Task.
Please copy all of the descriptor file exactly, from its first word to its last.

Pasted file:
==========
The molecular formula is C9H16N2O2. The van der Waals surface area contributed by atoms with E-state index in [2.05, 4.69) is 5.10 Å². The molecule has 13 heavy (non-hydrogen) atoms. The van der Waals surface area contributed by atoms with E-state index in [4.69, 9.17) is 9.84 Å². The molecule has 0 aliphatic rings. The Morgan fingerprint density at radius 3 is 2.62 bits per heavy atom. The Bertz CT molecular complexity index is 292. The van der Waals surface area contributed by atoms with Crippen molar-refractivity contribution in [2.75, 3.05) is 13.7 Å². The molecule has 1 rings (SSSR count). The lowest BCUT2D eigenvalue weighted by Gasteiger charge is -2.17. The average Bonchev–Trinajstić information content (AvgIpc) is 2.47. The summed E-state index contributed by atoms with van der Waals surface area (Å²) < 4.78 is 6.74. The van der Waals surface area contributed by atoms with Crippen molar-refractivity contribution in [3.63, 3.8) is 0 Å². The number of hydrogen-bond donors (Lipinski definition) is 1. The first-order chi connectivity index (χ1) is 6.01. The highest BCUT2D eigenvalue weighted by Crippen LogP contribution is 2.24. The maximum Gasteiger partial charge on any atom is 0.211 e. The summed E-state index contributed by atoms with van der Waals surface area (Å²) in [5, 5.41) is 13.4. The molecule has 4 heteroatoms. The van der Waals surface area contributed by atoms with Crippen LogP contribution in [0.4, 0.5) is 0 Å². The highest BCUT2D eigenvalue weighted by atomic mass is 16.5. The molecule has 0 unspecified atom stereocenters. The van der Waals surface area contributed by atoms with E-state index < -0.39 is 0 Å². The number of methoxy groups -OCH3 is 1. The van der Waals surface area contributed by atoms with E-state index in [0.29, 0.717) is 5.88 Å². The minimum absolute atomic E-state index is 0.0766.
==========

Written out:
The molecular formula is C9H16N2O2. The van der Waals surface area contributed by atoms with E-state index in [2.05, 4.69) is 5.10 Å². The molecule has 13 heavy (non-hydrogen) atoms. The van der Waals surface area contributed by atoms with E-state index in [4.69, 9.17) is 9.84 Å². The molecule has 0 aliphatic rings. The Morgan fingerprint density at radius 3 is 2.62 bits per heavy atom. The Bertz CT molecular complexity index is 292. The van der Waals surface area contributed by atoms with Crippen molar-refractivity contribution in [2.75, 3.05) is 13.7 Å². The molecule has 1 rings (SSSR count). The lowest BCUT2D eigenvalue weighted by Gasteiger charge is -2.17. The average Bonchev–Trinajstić information content (AvgIpc) is 2.47. The summed E-state index contributed by atoms with van der Waals surface area (Å²) < 4.78 is 6.74. The van der Waals surface area contributed by atoms with Crippen molar-refractivity contribution in [3.63, 3.8) is 0 Å². The number of hydrogen-bond donors (Lipinski definition) is 1. The first-order chi connectivity index (χ1) is 6.01. The highest BCUT2D eigenvalue weighted by Crippen LogP contribution is 2.24. The maximum Gasteiger partial charge on any atom is 0.211 e. The summed E-state index contributed by atoms with van der Waals surface area (Å²) in [5, 5.41) is 13.4. The molecule has 4 heteroatoms. The van der Waals surface area contributed by atoms with Crippen LogP contribution in [0.4, 0.5) is 0 Å². The highest BCUT2D eigenvalue weighted by atomic mass is 16.5. The molecule has 0 unspecified atom stereocenters. The van der Waals surface area contributed by atoms with E-state index < -0.39 is 0 Å². The number of methoxy groups -OCH3 is 1. The van der Waals surface area contributed by atoms with E-state index in [0.29, 0.717) is 5.88 Å². The minimum absolute atomic E-state index is 0.0766.